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The song is ended but the melody lingers on.


C30, C60, C90, Go!


Technology has come a long way since I was a child in the 70’s.

Today there are numerous devices to capture our special moments but in my day it was basically a camera, a Polaroid Instant camera (dodgy, Father…VERY dodgy!) and cassette tapes.

Cassettes were great because I could bung my favourite songs on a few tapes and sit in the garden – portable tape player turned up to the max thus inciting the wrath of the neighbours – and my mother, who removed my batteries on many an occasion.

She also confiscated the player a few times as well.

My family made tapes for one another as another way of keeping in touch and Mum gave me a load of these old tapes when my dad died. I guess some memories were simply too painful for her..

It’s been almost 18 years since I listened to them.

But they’ve re-surfaced, including a few that I didn’t get around to playing..

Seeing Nan’s handwriting on the tape was enough to start me blubbing.

I started with the B side because it was addressed to me and my brother. ( Nan spelt his name wrong)

I wasn’t sure what to expect so I rammed the cassette into the player – sat down in my easy chair and braced myself.


Five minutes later – still silence.

I fast forwarded a bit – still nothing.

Basically the entire side had nothing on it!

I turned over..

Deck The Halls boomed out from the speakers but it was playing at 45rpm instead of 33rpm. (Google it, kids)

The next few songs were the same. I’m guessing it was Jim Reeves Christmas Hits but it sounded more like Pinky and Perky.

Nan must have realised her gaff and changed the speed mid-song.

Unfortunately the next record she put on was a single but she still had the record player set to 33rpm.

Again, she must have sussed it because it suddenly changed speed half way through.

By this point I was laughing so hard a bit of wee came out…

My pelvic floor couldn’t cope.

Oh my God, Nan!!

Not only that but she’d totally ignored the pause button because I could hear the change of the records and on one occasion, the needle slipped off. Perhaps Grandad ( who was a bit shaky) was in charge of putting the needle on the record?

Nan was a technophobe but I’m hazarding a guess she’d also been at the brandy.

But my laughter faded away as I heard the familiar sound of her voice.

It was a surreal moment.

I closed my eyes and she could have been in the room with me..

“Bye bye, cheerio for now – God Bless.” she said.

I could visualise her tiny frame, silky soft skin and salt and peppery hairdo – styled like the Queen’s.

She was well posh, my nan.

Then she said “See you all on Wednesday” and Grandad (deaf aid a-whistling) piped up “God willing!!”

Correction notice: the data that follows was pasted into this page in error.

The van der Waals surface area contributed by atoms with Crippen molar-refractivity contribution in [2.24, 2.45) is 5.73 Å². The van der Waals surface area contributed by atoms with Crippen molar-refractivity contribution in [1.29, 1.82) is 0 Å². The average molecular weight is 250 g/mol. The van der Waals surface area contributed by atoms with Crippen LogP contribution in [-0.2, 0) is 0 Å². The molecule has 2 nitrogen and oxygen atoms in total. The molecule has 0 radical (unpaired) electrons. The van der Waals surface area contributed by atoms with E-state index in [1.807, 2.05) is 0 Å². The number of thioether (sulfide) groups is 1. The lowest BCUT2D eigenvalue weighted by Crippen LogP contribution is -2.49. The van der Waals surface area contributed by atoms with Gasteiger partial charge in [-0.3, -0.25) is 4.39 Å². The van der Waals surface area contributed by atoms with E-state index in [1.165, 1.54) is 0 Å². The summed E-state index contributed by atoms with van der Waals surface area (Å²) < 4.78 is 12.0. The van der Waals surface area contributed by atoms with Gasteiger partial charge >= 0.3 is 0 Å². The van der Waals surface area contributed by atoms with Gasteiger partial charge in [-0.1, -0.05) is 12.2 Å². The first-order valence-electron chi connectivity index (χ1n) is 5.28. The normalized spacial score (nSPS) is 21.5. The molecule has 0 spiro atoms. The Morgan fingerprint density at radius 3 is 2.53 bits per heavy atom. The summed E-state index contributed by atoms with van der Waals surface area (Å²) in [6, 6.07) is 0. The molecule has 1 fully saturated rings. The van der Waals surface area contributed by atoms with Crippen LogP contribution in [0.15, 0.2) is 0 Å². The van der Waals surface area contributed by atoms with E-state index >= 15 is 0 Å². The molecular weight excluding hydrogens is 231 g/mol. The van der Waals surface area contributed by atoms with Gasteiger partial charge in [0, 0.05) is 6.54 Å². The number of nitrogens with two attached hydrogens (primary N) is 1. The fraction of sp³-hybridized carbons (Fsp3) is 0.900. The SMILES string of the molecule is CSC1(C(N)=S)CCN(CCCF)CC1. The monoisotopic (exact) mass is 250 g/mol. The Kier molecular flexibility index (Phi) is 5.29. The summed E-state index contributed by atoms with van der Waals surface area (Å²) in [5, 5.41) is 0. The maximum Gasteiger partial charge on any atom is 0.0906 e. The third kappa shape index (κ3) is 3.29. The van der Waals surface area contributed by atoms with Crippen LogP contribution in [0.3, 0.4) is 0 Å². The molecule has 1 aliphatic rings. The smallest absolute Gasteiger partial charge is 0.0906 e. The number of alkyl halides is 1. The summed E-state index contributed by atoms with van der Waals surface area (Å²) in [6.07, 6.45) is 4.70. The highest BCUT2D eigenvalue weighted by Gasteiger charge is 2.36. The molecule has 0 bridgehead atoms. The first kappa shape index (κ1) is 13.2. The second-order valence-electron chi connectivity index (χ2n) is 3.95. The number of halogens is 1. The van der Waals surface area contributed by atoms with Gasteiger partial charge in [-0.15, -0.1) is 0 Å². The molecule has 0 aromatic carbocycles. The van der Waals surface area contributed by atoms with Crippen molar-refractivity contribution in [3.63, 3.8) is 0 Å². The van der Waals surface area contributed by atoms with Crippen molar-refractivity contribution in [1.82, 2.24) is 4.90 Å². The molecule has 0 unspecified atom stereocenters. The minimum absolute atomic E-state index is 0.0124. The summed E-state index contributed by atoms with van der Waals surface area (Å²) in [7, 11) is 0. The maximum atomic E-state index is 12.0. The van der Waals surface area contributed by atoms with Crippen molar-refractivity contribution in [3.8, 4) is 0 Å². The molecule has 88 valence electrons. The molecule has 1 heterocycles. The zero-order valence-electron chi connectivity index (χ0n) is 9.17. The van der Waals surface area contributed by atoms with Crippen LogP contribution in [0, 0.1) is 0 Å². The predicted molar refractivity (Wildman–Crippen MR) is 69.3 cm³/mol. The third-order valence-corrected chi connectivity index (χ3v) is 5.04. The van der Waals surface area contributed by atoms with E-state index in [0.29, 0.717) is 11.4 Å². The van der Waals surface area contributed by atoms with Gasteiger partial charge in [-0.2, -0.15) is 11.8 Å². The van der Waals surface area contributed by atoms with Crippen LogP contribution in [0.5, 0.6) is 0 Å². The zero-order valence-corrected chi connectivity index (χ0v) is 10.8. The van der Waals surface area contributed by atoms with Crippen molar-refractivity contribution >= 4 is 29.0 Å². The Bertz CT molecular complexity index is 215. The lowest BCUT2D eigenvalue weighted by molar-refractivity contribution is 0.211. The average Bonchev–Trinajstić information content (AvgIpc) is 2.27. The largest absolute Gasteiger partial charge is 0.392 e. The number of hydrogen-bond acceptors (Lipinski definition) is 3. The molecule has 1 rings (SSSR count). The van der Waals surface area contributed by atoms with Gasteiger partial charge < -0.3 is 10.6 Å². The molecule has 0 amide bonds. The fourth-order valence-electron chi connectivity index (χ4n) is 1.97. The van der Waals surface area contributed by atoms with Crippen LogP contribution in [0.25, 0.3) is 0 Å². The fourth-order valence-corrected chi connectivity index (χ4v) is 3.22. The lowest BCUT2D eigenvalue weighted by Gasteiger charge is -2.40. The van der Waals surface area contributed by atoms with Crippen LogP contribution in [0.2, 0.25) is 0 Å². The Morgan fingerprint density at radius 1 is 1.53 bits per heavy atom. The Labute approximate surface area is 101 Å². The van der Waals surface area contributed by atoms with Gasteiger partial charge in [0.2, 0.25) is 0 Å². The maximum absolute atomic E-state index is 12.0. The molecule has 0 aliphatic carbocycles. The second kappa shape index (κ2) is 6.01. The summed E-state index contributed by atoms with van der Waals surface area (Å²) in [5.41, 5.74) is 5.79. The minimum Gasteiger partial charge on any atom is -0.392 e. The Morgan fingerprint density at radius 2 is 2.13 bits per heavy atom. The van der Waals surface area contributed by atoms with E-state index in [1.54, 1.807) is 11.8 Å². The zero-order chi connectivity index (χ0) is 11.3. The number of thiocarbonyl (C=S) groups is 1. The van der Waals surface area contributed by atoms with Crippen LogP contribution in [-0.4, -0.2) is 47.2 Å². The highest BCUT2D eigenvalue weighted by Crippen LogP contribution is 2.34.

She started to say something about making a cup of tea but the tape ran out mid sentence.

Before I played the tape – I knew I was going to cry but I had no idea it would mostly be with laughter.


Nan & Grandad

The Sing-a-Long

On this tape – one side was labelled Sing-a-Long and I’d heard it before so I played the other side first.

There was no writing on this side so I just shoved it in the player (jammed it twice) and curled back up on my chair.

Imagine my surprise when The Stripper started to play!


As in STRIPTEASE music!!!

I squirmed about uneasily for a few minutes waiting for it to finish but then it started again!

In fact…the ENTIRE side was full of it!!!!

I was like…WTF????

Suddenly the Polaroid camera made a LOT of sense.

God only knows what my mother was doing for that 30 minutes. The mind boggles.

It’s still boggling…

I dread to think what my parents were up to while I was slumbering away dreaming of sheep. And stuff.

I’m going to need lots of therapy – my childhood is ruined.

I downed a pint to ease the trauma and played the other side.

Basically it’s half an hour of me (aged about 8) Mum and Dad singing along to Max Bygraves. Why this is on the same tape as striptease music – I’ll never know.

Dad could croon with the best of em and he’d always sing when he’d had a few. He was a happy drinker. The more he drank – the happier he got and he sang like Frank Sinatra. Only Dad’s eyes were brown. Ol’ brown eyes.

Hearing my young self made me smile and cringe simultaneously.

I had a really annoying habit of saying “OH YEAH” or “Olé” at the end of each song. *cringe* *cringe*

Mum’s singing would intermittently break off and she could be heard rollocking someone in the background – most likely one of my brothers.

The last voice on the tape is my dad’s.

“Sock it to em baby!” he says Elvis stylee and then he laughs.

In this day and age it’s so easy to capture these moments – all it takes is a mobile phone. Little did I know in 1978 what this recording would mean to me 36 years later when both of them are gone. Gone but never forgotten and a part of them lives on within the spools of an old C60 cassette tape.

“The times you lived through, the people you shared those times with — nothing brings it all to life like an old mix tape. It does a better job of storing up memories than actual brain tissue can do. Every mix tape tells a story. Put them together, and they can add up to the story of a life.”~ Love is a Mix Tape – Rob Sheffield.

 Unravelled Cassette Image -Andrew Malone